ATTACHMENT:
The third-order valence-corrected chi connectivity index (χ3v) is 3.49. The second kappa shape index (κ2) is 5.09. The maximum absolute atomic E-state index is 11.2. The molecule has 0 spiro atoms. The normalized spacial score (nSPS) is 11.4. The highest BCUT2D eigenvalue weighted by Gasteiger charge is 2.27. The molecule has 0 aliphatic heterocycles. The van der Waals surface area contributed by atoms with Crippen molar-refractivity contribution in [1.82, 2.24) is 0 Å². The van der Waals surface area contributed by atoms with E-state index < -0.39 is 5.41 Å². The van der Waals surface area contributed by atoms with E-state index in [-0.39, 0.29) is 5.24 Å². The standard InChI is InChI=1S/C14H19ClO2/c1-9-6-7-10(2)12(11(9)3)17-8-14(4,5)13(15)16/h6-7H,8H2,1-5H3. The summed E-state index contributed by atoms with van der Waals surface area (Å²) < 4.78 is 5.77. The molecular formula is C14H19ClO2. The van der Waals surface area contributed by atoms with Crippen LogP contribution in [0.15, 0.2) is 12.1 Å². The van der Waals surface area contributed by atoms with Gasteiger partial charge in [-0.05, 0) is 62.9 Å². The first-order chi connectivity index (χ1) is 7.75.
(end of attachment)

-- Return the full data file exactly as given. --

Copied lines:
The third-order valence-corrected chi connectivity index (χ3v) is 3.49. The second kappa shape index (κ2) is 5.09. The maximum absolute atomic E-state index is 11.2. The molecule has 0 spiro atoms. The normalized spacial score (nSPS) is 11.4. The highest BCUT2D eigenvalue weighted by Gasteiger charge is 2.27. The molecule has 0 aliphatic heterocycles. The van der Waals surface area contributed by atoms with Crippen molar-refractivity contribution in [1.82, 2.24) is 0 Å². The van der Waals surface area contributed by atoms with E-state index < -0.39 is 5.41 Å². The van der Waals surface area contributed by atoms with E-state index in [-0.39, 0.29) is 5.24 Å². The standard InChI is InChI=1S/C14H19ClO2/c1-9-6-7-10(2)12(11(9)3)17-8-14(4,5)13(15)16/h6-7H,8H2,1-5H3. The summed E-state index contributed by atoms with van der Waals surface area (Å²) < 4.78 is 5.77. The molecular formula is C14H19ClO2. The van der Waals surface area contributed by atoms with Crippen LogP contribution in [0.15, 0.2) is 12.1 Å². The van der Waals surface area contributed by atoms with Gasteiger partial charge in [-0.05, 0) is 62.9 Å². The first-order chi connectivity index (χ1) is 7.75.